I’ve been on an evangelistic roll in this space for the past month or so, extolling the virtues of mentoring new hunters. Hopefully my one-note chorus hasn’t turned you away from the subject, because I have one more post on the topic before I return to our regularly scheduled programming of bad dogs, good kids, and the hard-won rewards of late-season roosters and ice fishing.
It’s pushing New Year’s Eve as I write this, and I’m mulling my intentions for 2019. Like many of you, our family makes an ordeal of resolutions, but maybe unlike yours, my family also requires accountability.
We have a tradition—unsure where or when it started—in which during New Year’s brunch we write down resolutions from each member of the family (it’s the perfect reprised role for old business cards). The captured oaths are then put in an antique casserole dish, which we keep all year in the cupboard. Before we begin another round of resolutions, we open the dish and publicly revisit the ones from the previous year. Each member of the family has to declare whether they achieved the resolution or not.
Some wins: Ellis resolved to make all-state in track. He did. Some misses: Iris resolved to cook more. She didn’t. My spouse and I had a mutual resolution to invite people over more frequently for dinner. We didn’t.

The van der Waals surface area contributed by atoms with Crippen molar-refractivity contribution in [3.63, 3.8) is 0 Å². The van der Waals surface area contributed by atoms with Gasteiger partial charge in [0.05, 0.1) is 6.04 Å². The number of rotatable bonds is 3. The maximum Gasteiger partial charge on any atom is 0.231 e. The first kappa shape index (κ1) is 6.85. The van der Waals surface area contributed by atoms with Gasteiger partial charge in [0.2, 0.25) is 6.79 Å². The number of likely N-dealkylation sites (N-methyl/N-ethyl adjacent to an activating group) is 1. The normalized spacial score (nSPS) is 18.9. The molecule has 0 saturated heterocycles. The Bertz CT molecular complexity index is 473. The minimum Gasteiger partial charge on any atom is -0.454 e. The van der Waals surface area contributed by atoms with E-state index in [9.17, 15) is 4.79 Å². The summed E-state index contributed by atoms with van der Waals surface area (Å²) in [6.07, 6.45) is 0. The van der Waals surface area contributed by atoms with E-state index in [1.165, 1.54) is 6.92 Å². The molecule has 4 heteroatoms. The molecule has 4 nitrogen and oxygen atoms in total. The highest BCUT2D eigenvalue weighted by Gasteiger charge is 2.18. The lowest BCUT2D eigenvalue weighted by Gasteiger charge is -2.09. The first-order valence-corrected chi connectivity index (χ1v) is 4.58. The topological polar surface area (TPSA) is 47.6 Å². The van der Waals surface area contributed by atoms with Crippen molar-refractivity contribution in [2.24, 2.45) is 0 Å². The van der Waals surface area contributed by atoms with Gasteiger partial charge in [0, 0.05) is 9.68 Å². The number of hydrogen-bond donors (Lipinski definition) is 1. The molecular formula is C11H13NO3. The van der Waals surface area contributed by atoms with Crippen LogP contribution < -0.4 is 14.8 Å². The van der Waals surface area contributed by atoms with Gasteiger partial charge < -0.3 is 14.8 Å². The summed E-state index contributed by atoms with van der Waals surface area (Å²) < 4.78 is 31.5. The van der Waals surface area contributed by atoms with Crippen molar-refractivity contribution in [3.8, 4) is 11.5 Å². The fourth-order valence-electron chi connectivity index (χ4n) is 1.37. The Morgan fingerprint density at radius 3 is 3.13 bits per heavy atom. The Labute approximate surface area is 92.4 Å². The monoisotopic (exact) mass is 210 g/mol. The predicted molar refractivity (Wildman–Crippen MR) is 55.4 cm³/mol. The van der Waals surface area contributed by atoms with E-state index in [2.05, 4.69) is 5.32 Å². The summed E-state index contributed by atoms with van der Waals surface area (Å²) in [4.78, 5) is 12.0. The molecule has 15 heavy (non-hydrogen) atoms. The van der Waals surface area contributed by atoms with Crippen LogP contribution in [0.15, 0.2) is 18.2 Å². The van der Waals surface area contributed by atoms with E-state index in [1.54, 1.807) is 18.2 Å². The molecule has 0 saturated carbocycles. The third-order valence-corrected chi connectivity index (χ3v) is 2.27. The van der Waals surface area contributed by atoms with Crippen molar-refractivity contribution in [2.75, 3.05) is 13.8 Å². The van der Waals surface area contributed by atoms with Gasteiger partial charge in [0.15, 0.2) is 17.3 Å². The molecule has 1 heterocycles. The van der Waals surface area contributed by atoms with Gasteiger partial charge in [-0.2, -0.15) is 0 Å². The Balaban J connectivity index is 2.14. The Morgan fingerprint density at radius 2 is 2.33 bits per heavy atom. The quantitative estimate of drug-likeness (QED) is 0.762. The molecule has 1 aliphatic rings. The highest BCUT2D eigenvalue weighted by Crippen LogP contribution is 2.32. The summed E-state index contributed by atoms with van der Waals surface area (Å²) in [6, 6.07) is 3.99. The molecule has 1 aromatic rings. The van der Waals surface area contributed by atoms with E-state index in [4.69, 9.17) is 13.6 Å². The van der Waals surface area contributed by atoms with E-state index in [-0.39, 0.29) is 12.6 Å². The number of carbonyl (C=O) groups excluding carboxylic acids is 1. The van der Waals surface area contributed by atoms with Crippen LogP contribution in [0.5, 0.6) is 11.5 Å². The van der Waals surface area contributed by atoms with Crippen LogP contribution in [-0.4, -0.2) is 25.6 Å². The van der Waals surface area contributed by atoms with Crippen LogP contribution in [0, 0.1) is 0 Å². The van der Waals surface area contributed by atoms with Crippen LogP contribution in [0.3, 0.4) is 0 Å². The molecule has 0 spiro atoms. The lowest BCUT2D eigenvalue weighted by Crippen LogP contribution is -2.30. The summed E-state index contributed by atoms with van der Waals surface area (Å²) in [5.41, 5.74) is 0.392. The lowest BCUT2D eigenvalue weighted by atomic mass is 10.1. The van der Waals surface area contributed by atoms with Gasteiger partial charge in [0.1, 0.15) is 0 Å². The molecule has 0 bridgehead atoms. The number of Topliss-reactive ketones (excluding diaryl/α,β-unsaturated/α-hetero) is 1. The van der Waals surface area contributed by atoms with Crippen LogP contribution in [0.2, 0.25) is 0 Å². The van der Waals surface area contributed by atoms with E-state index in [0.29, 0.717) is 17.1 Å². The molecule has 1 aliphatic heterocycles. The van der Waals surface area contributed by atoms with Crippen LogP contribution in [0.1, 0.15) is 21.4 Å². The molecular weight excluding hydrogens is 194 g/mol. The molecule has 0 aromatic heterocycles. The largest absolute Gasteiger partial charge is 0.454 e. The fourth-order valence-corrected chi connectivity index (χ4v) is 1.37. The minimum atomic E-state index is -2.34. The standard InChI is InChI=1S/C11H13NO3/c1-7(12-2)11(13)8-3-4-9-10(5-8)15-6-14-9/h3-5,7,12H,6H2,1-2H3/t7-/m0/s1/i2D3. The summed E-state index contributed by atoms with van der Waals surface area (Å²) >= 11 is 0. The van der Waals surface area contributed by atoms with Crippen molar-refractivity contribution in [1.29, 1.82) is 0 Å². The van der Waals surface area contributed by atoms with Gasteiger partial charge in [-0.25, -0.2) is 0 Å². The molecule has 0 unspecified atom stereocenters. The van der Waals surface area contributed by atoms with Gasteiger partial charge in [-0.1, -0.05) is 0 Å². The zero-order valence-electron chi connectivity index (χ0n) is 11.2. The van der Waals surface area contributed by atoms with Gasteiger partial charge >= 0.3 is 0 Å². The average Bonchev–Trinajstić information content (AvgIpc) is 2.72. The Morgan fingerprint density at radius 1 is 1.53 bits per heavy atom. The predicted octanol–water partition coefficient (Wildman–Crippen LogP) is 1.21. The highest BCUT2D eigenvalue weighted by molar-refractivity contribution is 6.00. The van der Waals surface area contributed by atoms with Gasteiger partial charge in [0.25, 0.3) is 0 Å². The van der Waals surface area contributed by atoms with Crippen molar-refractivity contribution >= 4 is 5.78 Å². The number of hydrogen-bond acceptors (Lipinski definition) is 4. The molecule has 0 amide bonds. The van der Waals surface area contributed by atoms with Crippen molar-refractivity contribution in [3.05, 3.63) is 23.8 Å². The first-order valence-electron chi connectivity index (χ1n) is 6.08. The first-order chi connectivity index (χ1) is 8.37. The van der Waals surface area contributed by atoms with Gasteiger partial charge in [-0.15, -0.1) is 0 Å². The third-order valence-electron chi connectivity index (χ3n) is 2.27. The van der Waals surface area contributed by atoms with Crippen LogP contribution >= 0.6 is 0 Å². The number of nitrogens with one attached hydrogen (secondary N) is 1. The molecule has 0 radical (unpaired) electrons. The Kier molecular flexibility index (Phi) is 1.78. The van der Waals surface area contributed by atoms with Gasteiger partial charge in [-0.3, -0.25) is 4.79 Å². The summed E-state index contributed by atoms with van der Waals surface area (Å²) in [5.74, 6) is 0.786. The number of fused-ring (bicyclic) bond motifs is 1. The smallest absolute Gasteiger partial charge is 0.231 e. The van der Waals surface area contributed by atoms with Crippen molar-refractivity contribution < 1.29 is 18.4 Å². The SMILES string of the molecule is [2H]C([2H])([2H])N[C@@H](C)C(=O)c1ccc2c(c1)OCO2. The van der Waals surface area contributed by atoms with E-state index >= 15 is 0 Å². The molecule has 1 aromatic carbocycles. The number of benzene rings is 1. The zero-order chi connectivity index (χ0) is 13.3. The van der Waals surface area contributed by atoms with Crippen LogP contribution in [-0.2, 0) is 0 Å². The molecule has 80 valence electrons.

What I like about our tradition is that it keeps us honest, or at least accountable, for our virtuous dreams. It’s easy to make declarations. It’s far harder to achieve them.
I mention this because I’m guessing if you’re reading this you are already bent toward wanting to mentor new hunters. It’s the basis of Powderhook’s existence, and success, and it’s an entirely wholesome, desirable, and laudable goal. Hopefully it’s one of your 2019 resolutions. But it’s easy to say. It’s far harder to achieve.
So break it down – using the 5 W’s of journalism. Why are you interested in passing on your experience? Who will you take? Where will you go? What will you hunt? When will you go? And maybe even more critically, how will you reach out to them?
Think about those necessary ingredients of mentoring, and then just go do it. It’s a noble resolution, and even if you don’t get all the work done this year, you’ll have laid the foundations for a wonderful tradition that can reach its fruition in the coming years.
Meanwhile, here’s one of my resolutions for 2019: Have fun. No matter what you’re doing, do it with joy. Happiness is infectious, and as long as you’re having fun, people will want to be involved with whatever you’re doing.
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